The Book Thief, by Markus Zusak
I know I am the latest in a very long line of people to say this, or something like it, but here goes: The Book Thief is a monumental yet delicate and extraordinarily beautiful novel. It is the sort of novel that stays with your forever once you’ve read it; the sort of novel that you know you’ll want to read again. (For me, very few novels make it into this category.)
Why is it so amazing? The publisher’s blurb gives almost nothing away: Liesel, a nine-year-old girl, is living with a foster family on Himmel Street. Her parents have been taken away to a concentration camp. Liesel steals books. This is her story and the story of the inhabitants of her street when the bombs begin to fall. This sounds intriguing, but conventional. Yet another tale about the Second World War, you might think, made slightly unusual (but not unique) by being told from the point of view of a German child.
Some of the narrative is indeed presented from Liesel’s weltanschauung; the remainder, from the viewpoint of an altogether more shadowy and amorphous character, Death himself (or herself – Zusak is not sexist about this, so we don’t actually find out whether Death has a gender). Strangely, given Liesel’s tragic background (she watches her little brother die during a train journey and shortly afterwards is brutally separated from her mother, her father having already ‘disappeared’) and Death’s status, one of the most striking things about this novel is that every sentence is written with love. Death itself loves his or her victims and reflects ruefully on the absurdities that have put them in his / her way. The far-from-perfect characters are all drawn with love, so that the reader is made to appreciate the best in them: Rosa Hubermann, Liesel’s fat, irascible and scatological foster-mother; Frau Holtzapfel, the niggardly neighbour who pays Liesel with increasingly scarce groceries to read to her; Max Vandenburg, the rather cowardly Jewish refugee taken in by the Hubermanns at great personal risk to themselves and the mayor’s wife who owns a large library and whose mind has been permanently impaired by the loss of her son during the First World War – all are drawn by the author with love. The greatest of this authorial love is lavished on Rudy Steiner, Liesel’s playmate and would-be childish boyfriend, and Hans Hubermann, her stepfather. But even Hitler is portrayed with sidelong glints of love.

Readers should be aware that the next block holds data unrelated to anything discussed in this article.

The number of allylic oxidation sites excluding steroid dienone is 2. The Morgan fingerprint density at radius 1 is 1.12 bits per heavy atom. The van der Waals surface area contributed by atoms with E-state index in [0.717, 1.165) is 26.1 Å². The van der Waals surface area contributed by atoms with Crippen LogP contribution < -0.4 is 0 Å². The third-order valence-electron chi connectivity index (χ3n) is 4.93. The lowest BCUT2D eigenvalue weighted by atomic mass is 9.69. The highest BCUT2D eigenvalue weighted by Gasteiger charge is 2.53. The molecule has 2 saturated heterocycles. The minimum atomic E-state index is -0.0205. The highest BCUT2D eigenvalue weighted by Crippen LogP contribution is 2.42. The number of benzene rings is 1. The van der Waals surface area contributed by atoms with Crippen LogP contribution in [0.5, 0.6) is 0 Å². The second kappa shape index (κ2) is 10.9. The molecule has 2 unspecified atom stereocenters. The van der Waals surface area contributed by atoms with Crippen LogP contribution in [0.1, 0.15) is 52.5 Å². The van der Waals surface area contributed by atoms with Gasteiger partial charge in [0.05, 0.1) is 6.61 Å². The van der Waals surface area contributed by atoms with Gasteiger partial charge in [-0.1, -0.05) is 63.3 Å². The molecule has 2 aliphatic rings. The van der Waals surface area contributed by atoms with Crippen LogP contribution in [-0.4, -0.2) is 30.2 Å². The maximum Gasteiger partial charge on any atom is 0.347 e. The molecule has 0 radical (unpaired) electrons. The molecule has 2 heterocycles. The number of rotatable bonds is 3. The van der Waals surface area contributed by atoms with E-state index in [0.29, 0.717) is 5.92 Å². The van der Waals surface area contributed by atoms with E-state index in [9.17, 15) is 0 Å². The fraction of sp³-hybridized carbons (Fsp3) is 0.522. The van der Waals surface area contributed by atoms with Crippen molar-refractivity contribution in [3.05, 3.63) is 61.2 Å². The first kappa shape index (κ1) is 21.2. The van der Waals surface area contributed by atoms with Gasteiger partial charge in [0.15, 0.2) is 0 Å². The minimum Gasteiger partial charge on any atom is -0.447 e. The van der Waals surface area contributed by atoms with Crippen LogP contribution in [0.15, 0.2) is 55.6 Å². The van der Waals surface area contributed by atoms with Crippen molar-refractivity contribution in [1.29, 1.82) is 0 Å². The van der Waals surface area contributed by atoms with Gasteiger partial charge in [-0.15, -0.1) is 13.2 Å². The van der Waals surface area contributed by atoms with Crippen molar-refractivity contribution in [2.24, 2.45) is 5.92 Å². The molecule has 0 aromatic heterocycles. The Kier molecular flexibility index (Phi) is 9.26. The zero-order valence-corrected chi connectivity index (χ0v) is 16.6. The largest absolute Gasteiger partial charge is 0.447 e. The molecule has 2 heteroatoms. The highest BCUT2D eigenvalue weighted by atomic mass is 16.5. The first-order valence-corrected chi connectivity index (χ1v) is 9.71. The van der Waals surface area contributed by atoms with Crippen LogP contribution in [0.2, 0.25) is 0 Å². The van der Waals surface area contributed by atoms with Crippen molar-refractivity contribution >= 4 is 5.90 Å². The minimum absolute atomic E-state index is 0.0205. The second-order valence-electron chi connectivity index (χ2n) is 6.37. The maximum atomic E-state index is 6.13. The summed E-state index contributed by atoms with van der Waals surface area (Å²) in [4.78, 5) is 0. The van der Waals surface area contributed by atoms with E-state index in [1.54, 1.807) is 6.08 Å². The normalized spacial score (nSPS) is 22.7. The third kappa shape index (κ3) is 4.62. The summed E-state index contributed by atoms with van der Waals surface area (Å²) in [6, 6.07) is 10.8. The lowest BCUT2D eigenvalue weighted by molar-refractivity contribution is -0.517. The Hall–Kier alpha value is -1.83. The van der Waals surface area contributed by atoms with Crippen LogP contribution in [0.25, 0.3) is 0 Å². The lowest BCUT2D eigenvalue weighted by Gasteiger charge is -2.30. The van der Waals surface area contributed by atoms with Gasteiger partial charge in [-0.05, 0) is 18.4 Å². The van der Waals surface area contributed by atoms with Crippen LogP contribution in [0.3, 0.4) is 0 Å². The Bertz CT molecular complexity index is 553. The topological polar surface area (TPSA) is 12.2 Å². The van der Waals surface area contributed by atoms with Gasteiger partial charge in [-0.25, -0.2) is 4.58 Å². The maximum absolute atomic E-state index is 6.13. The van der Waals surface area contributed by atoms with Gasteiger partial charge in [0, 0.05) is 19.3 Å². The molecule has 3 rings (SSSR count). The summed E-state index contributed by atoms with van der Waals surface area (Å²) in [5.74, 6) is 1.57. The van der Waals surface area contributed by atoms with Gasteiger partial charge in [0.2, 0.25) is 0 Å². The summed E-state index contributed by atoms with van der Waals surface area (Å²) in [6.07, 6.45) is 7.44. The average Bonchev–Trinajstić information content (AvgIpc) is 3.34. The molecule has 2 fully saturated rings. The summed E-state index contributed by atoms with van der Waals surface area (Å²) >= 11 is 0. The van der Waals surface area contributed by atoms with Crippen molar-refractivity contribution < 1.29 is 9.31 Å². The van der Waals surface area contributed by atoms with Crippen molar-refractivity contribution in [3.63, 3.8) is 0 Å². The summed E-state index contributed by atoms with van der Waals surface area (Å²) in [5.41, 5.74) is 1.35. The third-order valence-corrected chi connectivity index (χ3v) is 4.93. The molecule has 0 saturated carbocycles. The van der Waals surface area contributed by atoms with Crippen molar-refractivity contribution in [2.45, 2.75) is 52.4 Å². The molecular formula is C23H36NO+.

The author himself seems to be as much a painter as a poet. He writes more emotively about colour than any other writer I’ve encountered. Not only does he assign unexpected colours to things both animate and inanimate, but he seems to attach values to them. Hans Hubermann’s repeatedly described silver eyes are full of sterling worth; black is the colour of incomprehension and confusion; the rights of white to be considered a colour are tenaciously asserted. Colours are even turned into verbs: “The sky was beginning to charcoal.”
Of the many paradoxes that make up The Book Thief, the greatest is that it is an overtly moral tale that neither preaches nor follows an accepted moral code. It achieves this both despite and because of the small moralising paragraphs, always presented in bold, that on one level resemble parodies of the ‘lessons’ in Victorian morality tales, on another set in shorthand the tone of the next scene: “A Portrait of Pfiffikus. He was a delicate frame. He was white hair. He was a black raincoat, brown pants, decomposing shoes, and a mouth – and what a mouth it was.”
The contradictoriness of morality that the book captures throughout is displayed in the title. Liesel is herself the eponymous Book Thief, yet the reader never believes that her theft of eight selected books one by one at longish intervals during her childhood is immoral. In some ways each theft is life-affirming, though ironically the first is of a gravedigger’s manual, stolen for comfort before Liesel is able to read and therefore understand its contents. Hans subsequently teaches her to read by ploughing through this book with her during the long nights when her nightmares drive away sleep, because he refuses to leave her to suffer them on her own: so the act of reading, celebrated throughout the novel as the great life-affirming skill that is also often Liesel’s saviour, grows out of a damp tome of death and a young girl’s horrific sense of loss. Each book that she steals teaches Liesel more about life – not always because of its contents: sometimes it is because of the circumstances in which the book is acquired – so that each theft marks a milestone in the process of her growing-up, her loss of innocence. Finally, she receives as a birthday present a book that has been written especially for her, a hymn to her goodness concealed within an ironical yet harrowing account of the rise and rise of ‘the Fuehrer’.
At the macro level, The Book Thief symbolises the story of a nation trying to make sense of what happened to it and therefore understand how it managed to lose its way. It is a story of the riches that may be found in poverty, the generosity towards others that may yet be found within the hearts of those in extreme danger, the puzzle that is life itself. It also affirms, strongly yet subtly, pervasively yet unobtrusively, that there is nothing, was nothing and never has been anything inherently ‘bad’ in the German race. Germans, then as now, came in all the myriad colours of morality, just like the members of every other race on the earth.
I’d like to offer my very great thanks to Annika for choosing The Book Thief for me.